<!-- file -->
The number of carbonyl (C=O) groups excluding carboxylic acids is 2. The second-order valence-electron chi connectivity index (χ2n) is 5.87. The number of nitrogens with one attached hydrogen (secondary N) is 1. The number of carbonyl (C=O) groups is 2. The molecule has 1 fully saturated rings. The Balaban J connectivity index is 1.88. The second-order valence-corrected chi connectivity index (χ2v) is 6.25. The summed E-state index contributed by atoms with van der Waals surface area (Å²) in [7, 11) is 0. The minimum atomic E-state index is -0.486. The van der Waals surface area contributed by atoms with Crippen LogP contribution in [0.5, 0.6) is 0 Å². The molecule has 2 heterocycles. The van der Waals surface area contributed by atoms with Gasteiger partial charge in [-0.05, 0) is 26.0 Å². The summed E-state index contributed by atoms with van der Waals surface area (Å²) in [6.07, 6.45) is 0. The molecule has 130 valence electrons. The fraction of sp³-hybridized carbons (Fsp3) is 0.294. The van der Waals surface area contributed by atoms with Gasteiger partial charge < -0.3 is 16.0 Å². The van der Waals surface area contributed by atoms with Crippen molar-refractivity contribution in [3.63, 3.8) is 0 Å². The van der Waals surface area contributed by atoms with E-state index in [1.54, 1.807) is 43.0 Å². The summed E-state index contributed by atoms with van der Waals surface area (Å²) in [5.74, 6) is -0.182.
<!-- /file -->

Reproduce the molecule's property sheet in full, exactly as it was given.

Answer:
The number of carbonyl (C=O) groups excluding carboxylic acids is 2. The second-order valence-electron chi connectivity index (χ2n) is 5.87. The number of nitrogens with one attached hydrogen (secondary N) is 1. The number of carbonyl (C=O) groups is 2. The molecule has 1 fully saturated rings. The Balaban J connectivity index is 1.88. The second-order valence-corrected chi connectivity index (χ2v) is 6.25. The summed E-state index contributed by atoms with van der Waals surface area (Å²) in [7, 11) is 0. The minimum atomic E-state index is -0.486. The van der Waals surface area contributed by atoms with Crippen LogP contribution in [0.5, 0.6) is 0 Å². The molecule has 2 heterocycles. The van der Waals surface area contributed by atoms with Gasteiger partial charge in [-0.05, 0) is 26.0 Å². The summed E-state index contributed by atoms with van der Waals surface area (Å²) in [6.07, 6.45) is 0. The molecule has 130 valence electrons. The fraction of sp³-hybridized carbons (Fsp3) is 0.294. The van der Waals surface area contributed by atoms with Gasteiger partial charge < -0.3 is 16.0 Å². The van der Waals surface area contributed by atoms with Crippen molar-refractivity contribution in [3.63, 3.8) is 0 Å². The van der Waals surface area contributed by atoms with E-state index in [1.54, 1.807) is 43.0 Å². The summed E-state index contributed by atoms with van der Waals surface area (Å²) in [5.74, 6) is -0.182.